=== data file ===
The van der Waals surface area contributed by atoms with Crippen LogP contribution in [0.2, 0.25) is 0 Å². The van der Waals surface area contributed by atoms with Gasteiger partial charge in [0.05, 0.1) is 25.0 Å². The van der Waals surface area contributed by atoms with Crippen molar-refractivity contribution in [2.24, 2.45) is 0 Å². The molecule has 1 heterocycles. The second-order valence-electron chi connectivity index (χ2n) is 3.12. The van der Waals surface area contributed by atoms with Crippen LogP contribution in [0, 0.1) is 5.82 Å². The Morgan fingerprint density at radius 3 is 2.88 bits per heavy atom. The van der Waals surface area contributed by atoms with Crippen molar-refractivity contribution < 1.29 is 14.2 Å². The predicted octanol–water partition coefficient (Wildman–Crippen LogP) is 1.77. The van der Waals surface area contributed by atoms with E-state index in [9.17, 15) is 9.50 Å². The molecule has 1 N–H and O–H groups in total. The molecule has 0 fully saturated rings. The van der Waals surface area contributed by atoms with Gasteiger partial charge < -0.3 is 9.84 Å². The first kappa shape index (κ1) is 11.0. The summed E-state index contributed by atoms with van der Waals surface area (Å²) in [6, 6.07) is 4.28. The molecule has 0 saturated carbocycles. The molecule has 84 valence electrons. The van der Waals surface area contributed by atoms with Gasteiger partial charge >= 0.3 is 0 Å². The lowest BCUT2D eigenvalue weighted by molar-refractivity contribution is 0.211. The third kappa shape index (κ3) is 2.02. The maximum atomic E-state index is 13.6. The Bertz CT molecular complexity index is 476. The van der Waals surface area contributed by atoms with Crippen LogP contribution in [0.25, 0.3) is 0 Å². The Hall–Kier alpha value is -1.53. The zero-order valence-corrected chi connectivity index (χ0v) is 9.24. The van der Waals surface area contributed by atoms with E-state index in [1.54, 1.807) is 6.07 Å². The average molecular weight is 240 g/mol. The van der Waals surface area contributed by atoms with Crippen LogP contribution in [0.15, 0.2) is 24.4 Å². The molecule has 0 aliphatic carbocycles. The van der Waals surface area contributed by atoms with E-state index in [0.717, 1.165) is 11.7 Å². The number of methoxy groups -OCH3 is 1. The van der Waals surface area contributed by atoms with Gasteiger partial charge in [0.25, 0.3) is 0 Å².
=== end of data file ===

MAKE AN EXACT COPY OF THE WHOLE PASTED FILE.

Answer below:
The van der Waals surface area contributed by atoms with Crippen LogP contribution in [0.2, 0.25) is 0 Å². The van der Waals surface area contributed by atoms with Gasteiger partial charge in [0.05, 0.1) is 25.0 Å². The van der Waals surface area contributed by atoms with Crippen molar-refractivity contribution in [2.24, 2.45) is 0 Å². The molecule has 1 heterocycles. The second-order valence-electron chi connectivity index (χ2n) is 3.12. The van der Waals surface area contributed by atoms with Crippen LogP contribution in [0, 0.1) is 5.82 Å². The Morgan fingerprint density at radius 3 is 2.88 bits per heavy atom. The van der Waals surface area contributed by atoms with Crippen molar-refractivity contribution < 1.29 is 14.2 Å². The predicted octanol–water partition coefficient (Wildman–Crippen LogP) is 1.77. The van der Waals surface area contributed by atoms with E-state index in [9.17, 15) is 9.50 Å². The molecule has 1 N–H and O–H groups in total. The molecule has 0 fully saturated rings. The van der Waals surface area contributed by atoms with Gasteiger partial charge < -0.3 is 9.84 Å². The first kappa shape index (κ1) is 11.0. The summed E-state index contributed by atoms with van der Waals surface area (Å²) in [6, 6.07) is 4.28. The molecule has 0 saturated carbocycles. The molecule has 84 valence electrons. The van der Waals surface area contributed by atoms with Gasteiger partial charge >= 0.3 is 0 Å². The lowest BCUT2D eigenvalue weighted by molar-refractivity contribution is 0.211. The third kappa shape index (κ3) is 2.02. The maximum atomic E-state index is 13.6. The Bertz CT molecular complexity index is 476. The van der Waals surface area contributed by atoms with Crippen LogP contribution in [0.25, 0.3) is 0 Å². The Hall–Kier alpha value is -1.53. The zero-order valence-corrected chi connectivity index (χ0v) is 9.24. The van der Waals surface area contributed by atoms with E-state index in [1.54, 1.807) is 6.07 Å². The average molecular weight is 240 g/mol. The van der Waals surface area contributed by atoms with Crippen LogP contribution in [0.15, 0.2) is 24.4 Å². The molecule has 0 aliphatic carbocycles. The van der Waals surface area contributed by atoms with E-state index in [0.717, 1.165) is 11.7 Å². The number of methoxy groups -OCH3 is 1. The van der Waals surface area contributed by atoms with Gasteiger partial charge in [0.25, 0.3) is 0 Å².